As a spinnerbait travels through the water the blade (or blades) spin rapidly. The purpose of the blade is to attract a bass’s attention with flash and vibration. The flash is obviously a visual attractant, but the vibration is not only heard but felt by a bass through its lateral line.

The blades also give the bait some resistance in the water. There are different styles of blades that will affect the level of resistance, increasing or decreasing the speed at which it travels. The most common blades are Willow blades, Colorado blades and Indiana blades.


  • Attracts with flash and vibration
  • Fast moving for covering water
  • Long lasting
  • Easy to fish


  • Not very weedless
  • Conditions have to be right
  • Components can rust

4. Crankbaits

Crankbaits are a tremendous option for targeting fish in open water at various depths. It’s one of the few baits that gives you full control of the depth you’re looking to target. This control comes from the lip on the front of the bait. It creates resistance in the water that causes the bait to wobble and dive.

The amount of wobble and diving depth are the two factors an angler needs to consider when choosing a crankbait. The size, shape, and angle of the lip, along with the location of the line-tie is what determines how much wobble or diving depth a crankbait will have.

Every crankbait will have its diving depth range listed on the packaging, and you can gauge how wide the wobble will be by they width of the lip. It’s general crankbait knowledge that tighter wobbles work best in cold water, while a wider wobble is more effective in warm water.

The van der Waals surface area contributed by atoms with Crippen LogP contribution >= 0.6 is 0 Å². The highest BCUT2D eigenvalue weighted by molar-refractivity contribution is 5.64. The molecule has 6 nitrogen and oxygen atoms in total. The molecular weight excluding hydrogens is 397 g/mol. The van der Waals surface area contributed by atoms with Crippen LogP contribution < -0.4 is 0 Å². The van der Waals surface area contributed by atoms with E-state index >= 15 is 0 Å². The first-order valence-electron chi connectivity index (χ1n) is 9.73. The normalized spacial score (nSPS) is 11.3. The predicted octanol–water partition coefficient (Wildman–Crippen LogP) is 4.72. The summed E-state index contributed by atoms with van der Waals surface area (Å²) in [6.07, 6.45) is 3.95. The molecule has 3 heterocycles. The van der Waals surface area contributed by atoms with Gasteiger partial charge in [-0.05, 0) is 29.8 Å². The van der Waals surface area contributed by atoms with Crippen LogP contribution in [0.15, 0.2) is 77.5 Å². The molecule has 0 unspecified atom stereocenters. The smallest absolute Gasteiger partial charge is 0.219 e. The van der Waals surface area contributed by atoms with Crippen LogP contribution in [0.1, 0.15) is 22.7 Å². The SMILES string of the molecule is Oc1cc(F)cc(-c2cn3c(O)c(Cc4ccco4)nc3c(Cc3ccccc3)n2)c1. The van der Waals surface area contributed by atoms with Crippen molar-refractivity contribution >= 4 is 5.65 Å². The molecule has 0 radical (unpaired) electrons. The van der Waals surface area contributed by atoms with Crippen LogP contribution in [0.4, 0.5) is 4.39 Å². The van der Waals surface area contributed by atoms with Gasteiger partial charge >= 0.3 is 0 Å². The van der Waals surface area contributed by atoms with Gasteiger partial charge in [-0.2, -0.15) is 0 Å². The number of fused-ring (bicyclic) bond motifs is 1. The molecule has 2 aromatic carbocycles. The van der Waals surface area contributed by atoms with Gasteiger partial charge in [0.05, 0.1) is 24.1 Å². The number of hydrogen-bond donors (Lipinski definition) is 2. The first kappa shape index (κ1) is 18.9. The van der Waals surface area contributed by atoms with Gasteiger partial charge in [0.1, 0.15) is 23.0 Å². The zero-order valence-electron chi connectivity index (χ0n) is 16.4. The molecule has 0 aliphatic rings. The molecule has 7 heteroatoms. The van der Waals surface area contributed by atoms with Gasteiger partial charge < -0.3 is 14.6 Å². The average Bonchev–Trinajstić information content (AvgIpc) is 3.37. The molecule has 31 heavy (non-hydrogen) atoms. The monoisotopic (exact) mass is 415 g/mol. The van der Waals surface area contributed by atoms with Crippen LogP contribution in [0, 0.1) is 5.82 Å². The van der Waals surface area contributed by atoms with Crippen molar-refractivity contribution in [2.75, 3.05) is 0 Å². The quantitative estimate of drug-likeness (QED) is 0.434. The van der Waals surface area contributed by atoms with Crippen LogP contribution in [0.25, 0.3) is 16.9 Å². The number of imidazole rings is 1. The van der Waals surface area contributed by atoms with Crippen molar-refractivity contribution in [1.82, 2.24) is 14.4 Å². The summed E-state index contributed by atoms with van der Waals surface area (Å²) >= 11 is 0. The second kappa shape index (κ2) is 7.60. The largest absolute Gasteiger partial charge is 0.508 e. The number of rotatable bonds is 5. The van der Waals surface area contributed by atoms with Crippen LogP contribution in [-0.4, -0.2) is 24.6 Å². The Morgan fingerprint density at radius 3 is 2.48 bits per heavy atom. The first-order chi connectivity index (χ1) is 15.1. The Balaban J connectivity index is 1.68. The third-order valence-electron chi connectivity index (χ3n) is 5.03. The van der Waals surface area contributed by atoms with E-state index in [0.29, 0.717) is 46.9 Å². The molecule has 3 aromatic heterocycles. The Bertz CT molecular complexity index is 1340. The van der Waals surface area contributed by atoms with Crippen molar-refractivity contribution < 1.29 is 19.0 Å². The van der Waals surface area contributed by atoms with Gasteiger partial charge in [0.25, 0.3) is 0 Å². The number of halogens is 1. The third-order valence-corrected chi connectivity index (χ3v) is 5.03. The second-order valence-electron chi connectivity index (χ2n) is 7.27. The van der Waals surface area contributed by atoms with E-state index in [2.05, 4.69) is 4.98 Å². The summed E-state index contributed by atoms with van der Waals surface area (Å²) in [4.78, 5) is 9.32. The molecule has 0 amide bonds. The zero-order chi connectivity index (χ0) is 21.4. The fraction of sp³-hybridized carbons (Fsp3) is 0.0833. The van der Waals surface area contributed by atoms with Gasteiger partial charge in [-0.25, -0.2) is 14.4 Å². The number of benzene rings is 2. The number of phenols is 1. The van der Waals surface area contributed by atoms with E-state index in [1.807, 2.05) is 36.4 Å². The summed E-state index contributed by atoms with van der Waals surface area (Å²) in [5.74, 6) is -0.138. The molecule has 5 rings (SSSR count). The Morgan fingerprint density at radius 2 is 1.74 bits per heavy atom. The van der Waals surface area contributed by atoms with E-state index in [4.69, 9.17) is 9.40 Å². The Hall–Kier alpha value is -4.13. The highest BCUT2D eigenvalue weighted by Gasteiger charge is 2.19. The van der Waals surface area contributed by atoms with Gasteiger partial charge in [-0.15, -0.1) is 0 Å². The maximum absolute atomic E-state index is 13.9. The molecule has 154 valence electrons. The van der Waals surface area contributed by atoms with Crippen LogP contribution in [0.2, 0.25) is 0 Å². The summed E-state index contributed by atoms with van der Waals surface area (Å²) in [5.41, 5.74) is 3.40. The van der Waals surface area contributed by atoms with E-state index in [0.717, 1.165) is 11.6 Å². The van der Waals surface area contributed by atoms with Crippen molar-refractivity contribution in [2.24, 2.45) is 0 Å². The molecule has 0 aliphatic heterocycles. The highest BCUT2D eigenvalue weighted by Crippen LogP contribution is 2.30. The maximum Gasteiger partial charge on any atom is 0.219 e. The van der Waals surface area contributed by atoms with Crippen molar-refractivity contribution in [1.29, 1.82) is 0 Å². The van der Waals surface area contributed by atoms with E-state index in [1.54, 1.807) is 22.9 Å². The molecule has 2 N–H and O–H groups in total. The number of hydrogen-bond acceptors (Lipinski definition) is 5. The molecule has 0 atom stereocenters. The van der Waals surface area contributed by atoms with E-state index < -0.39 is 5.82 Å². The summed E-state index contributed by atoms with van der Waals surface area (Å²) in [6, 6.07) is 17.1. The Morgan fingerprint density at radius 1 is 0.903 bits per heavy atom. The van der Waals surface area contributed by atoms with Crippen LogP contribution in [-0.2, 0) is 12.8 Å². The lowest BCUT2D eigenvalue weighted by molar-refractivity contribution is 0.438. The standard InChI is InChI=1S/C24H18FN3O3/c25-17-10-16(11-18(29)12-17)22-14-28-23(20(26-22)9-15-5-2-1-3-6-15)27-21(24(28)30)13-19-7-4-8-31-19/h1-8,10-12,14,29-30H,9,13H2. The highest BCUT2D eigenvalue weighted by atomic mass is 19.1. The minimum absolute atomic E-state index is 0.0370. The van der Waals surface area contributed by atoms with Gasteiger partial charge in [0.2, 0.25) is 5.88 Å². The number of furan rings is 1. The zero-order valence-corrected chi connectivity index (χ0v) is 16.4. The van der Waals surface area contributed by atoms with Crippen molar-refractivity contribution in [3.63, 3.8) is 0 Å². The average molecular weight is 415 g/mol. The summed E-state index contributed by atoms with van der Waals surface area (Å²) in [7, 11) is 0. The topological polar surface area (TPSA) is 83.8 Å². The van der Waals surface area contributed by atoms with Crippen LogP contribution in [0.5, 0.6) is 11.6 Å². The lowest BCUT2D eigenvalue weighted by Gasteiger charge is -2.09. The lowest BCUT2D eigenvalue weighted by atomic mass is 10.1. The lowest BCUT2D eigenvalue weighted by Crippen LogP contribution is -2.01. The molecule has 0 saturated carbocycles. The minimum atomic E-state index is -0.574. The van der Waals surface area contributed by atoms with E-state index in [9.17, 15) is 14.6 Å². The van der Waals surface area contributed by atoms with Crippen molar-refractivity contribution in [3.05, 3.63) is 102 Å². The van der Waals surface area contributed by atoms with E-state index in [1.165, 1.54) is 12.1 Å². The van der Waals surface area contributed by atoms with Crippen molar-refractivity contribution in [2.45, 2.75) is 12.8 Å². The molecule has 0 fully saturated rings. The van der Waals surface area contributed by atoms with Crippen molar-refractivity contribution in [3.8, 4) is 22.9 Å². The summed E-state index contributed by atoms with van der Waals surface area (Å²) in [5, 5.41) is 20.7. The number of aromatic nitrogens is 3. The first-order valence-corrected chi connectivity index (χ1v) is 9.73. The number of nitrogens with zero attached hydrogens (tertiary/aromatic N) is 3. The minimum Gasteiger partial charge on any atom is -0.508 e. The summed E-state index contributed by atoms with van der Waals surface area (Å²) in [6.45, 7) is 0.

• Choice of rattle or no rattle
  • Fast moving for covering water
  • Long lasting
  • Can upgrade hooks


  • Not weedless
  • Works best with a crankbait rod
  • Components can rust

5. Poppers

In bass fishing, little can compare to the enjoyment an angler gets when seeing a bass leap out of the water in an attempt to engulf a popper lure. Poppers are not only effective but extremely fun to use, which easily puts them in the top 5.

Popper Lures

These lures are designed to ripple the water’s surface, making popping and splashing sounds as they are retrieved. These baits are designed to create the appearance of prey in distress, a sound that is hard for a bass to resist. The biggest downside to these and all topwater lures is bass can miss them when they aggressively jump through the surface.

One of the best features of a popper is you can fish them as fast or as slow as you want. This allows you to make adjustments and dial in on what the bass want that day. Sometimes an aggressive chugging retrieve works best while other times letting the popper float in place for up to a full minute can trigger a strike.

Topwater fishing is at its best in low light conditions. This includes early mornings, late afternoon/night, or on an overcast day. Wind also plays a factor. Having a light ripple on the surface is ideal, but anything more than that is no good.


  • Attracts with noise
  • Visual strikes
  • Long lasting
  • Can upgrade hooks


  • Conditions have to be right
  • Fish can miss them
  • Warm water only

How To Choose The Best Bass Lures

different bass lures

The thoughts and opinions on what bass fishing lures are the best will vary from angler to angler. And that’s a good thing! Every angler is built differently, some are stronger, some have more patience, or some simply enjoy fishing some lures more than others.